Santa goat is coming to town!

 

The holidays are rolling around, so we'll be hosting our annual Open House here in our western Colorado office on Wednesday, Dec. 15. Please join us at 119 Grand Ave., Paonia, for refreshments and conversation from 5 p.m. to 7:30 p.m.

POETS, BIKERS AND WINE-LOVERS COME TO CALL
Geoff Wheeler stopped by our headquarters to visit "the home of the magazine he's growing to love." He's from Milwaukee, Wis., and was traveling through en route to his daughter's wedding. A "recovering business owner," Geoff said he enjoyed the serenity of our small town and is even considering moving here.

Longtime subscriber Tim Furney was out taking pictures of golden aspen trees in late September when he decided to pay HCN a visit. Tim, a self-described "phone drone" in Denver, Colo., is also a poet. He charmed us with a few of his witty rhymes: "When 30 million people in Colorado are homing / We'll just make a landfill out of Wyoming."

John Bartholow, a retired water quality specialist for the U.S. Geological Survey, not only made an appearance at our 40th anniversary party in his hometown of Fort Collins, Colo., on Sept. 18, he also dropped by our Paonia office a few weeks later while photographing fall colors. Continuing a career-long passion for water conservation and river restoration, John serves on the board of directors for the "Save the Poudre" campaign on behalf of the Cache la Poudre watershed in northern Colorado.

After reading our "From Corn to Cabernet" feature (Aug. 17, 2009) about wineries in western Colorado, longtime subscribers Cathy and Barry Stamp decided to come see the vineyards -- and our newsroom -- for themselves. Residents of Golden, Colo., Barry is a consulting engineer and Cathy is an attorney specializing in adventure and recreation law and liability. We'll be sure to call her next time one of our staff is sued for injuries incurred during a high-speed obstacle race with the office chairs.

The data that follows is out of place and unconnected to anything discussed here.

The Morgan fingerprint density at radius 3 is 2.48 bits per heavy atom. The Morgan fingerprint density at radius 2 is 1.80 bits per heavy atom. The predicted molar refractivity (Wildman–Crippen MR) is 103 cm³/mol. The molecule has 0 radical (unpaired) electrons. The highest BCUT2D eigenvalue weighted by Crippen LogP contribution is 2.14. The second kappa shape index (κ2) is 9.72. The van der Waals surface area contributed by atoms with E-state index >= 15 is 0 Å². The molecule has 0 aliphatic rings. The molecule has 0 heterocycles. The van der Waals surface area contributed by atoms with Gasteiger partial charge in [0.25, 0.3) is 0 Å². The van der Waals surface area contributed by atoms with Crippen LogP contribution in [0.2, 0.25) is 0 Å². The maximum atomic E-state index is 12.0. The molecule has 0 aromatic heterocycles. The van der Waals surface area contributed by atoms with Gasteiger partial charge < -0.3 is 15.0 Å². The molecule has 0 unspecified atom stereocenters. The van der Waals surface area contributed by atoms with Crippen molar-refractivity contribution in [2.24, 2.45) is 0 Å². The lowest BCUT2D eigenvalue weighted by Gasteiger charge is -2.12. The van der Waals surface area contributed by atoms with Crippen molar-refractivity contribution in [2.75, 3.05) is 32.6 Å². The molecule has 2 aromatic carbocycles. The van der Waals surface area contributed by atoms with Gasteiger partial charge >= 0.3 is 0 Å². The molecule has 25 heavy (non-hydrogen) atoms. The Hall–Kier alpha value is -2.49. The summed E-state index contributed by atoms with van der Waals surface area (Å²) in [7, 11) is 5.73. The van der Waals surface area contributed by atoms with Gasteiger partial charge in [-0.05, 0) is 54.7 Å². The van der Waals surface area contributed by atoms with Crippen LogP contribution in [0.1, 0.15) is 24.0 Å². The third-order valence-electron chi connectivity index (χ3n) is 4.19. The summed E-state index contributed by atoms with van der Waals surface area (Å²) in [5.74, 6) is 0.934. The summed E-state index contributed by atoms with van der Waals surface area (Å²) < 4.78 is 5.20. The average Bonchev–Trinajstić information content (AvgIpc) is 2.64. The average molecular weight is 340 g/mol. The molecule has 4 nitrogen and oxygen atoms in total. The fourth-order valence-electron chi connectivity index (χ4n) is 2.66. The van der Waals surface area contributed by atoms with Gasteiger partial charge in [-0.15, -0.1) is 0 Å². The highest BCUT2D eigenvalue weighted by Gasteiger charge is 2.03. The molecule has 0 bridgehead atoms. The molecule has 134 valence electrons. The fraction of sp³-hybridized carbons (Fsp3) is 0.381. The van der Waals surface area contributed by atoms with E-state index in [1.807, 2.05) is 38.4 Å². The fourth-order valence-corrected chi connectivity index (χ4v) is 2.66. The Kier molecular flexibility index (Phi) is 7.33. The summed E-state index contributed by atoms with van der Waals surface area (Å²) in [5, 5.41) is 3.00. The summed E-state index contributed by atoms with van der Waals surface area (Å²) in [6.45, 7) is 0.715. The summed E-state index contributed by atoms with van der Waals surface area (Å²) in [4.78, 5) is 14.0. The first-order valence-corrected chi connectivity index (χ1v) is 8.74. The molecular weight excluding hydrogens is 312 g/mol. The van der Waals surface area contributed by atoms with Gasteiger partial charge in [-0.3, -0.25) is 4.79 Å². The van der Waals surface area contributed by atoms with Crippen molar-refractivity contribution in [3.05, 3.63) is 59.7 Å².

MORE WINS FOR HCN
Hillary Rosner's feature "One Tough Sucker" in the June 7 issue, about the plight of the razorback sucker in the Colorado River, just won a 2010 Kavli Science Journalism Award from the American Association for the Advancement of Science, in the small newspaper category. "It's a particular honor to win for this story because it touches on so many topics I love reporting on -- biodiversity, resource management, human ingenuity," Rosner told the AAAS.

And the National Association of Science Writers recently presented a 2009 Science in Society award to J. Madeleine Nash's HCN story "Bring in the Cows," which explains how grazing is helping to preserve a rare butterfly. The story, which ran May 25, 2009, was selected as the winner in the Science Reporting with a Local or Regional Focus category. The peer-judged award "highlight(s) innovative reporting that goes well beyond the research findings and considers the associated ethical problems and social effects."

CLARIFICATIONS, UPDATES
In our Nov. 22 story on the proposed Rosemont Mine, we reported that the U.S. Forest Service's waffling included an unsigned 2009 memo that said the agency couldn't stop the mine by selecting a "no action" alternative in the environmental-impact study. The final version of the memo still included that statement and was signed by Jeanine Derby, then-Coronado National Forest Supervisor. A year earlier, Derby had said in an interview that the agency could select a no-action alternative.

Vote counts are finally done in some close races that weren't decided when we published our Nov. 22 elections wrap-up. Arizona voters narrowly approved a ballot measure for medical marijuana. Alaska Republican Sen. Lisa Murkowski's unusual write-in campaign beat Tea Partier Joe Miller. And Colorado Republicans took control of the state's House of Representatives. (But legal challenges might keep some of those outcomes up in the air for a while longer.)

Reader Steve Roelof of Portland, Ore., wrote about our "Dam removal for dummies" story in the Nov. 8 issue: "Oregon grape is a prized native plant, often extensively used in restoration projects, so I would be surprised if it were considered invasive and slated for removal on this site. Also, the reference to white ash should probably read Oregon ash." You're right on both counts, Steve; thanks for the sharp eye.